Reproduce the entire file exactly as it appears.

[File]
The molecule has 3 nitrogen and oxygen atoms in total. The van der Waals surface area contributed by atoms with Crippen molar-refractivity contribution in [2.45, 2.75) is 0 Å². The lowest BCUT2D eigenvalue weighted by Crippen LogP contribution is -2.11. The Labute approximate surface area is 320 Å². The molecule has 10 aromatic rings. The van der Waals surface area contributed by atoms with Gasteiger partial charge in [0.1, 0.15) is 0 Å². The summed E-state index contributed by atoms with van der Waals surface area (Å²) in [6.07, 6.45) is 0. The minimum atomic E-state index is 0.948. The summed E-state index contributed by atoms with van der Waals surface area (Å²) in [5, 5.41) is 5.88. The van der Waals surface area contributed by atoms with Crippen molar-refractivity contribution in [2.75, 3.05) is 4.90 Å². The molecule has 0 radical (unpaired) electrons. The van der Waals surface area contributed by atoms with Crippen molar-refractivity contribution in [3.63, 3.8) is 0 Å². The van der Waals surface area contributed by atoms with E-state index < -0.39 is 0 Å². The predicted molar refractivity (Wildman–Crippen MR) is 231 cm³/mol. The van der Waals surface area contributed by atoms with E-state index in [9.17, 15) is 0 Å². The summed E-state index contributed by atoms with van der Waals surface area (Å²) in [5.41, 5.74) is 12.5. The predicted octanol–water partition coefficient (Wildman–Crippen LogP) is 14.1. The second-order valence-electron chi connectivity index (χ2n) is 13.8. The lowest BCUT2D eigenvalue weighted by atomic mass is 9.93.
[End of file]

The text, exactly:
The molecule has 3 nitrogen and oxygen atoms in total. The van der Waals surface area contributed by atoms with Crippen molar-refractivity contribution in [2.45, 2.75) is 0 Å². The lowest BCUT2D eigenvalue weighted by Crippen LogP contribution is -2.11. The Labute approximate surface area is 320 Å². The molecule has 10 aromatic rings. The van der Waals surface area contributed by atoms with Gasteiger partial charge in [0.1, 0.15) is 0 Å². The summed E-state index contributed by atoms with van der Waals surface area (Å²) in [6.07, 6.45) is 0. The minimum atomic E-state index is 0.948. The summed E-state index contributed by atoms with van der Waals surface area (Å²) in [5, 5.41) is 5.88. The van der Waals surface area contributed by atoms with Crippen molar-refractivity contribution in [2.75, 3.05) is 4.90 Å². The molecule has 0 radical (unpaired) electrons. The van der Waals surface area contributed by atoms with Crippen molar-refractivity contribution in [3.63, 3.8) is 0 Å². The van der Waals surface area contributed by atoms with E-state index < -0.39 is 0 Å². The predicted molar refractivity (Wildman–Crippen MR) is 231 cm³/mol. The van der Waals surface area contributed by atoms with E-state index in [9.17, 15) is 0 Å². The summed E-state index contributed by atoms with van der Waals surface area (Å²) in [5.41, 5.74) is 12.5. The predicted octanol–water partition coefficient (Wildman–Crippen LogP) is 14.1. The second-order valence-electron chi connectivity index (χ2n) is 13.8. The lowest BCUT2D eigenvalue weighted by atomic mass is 9.93.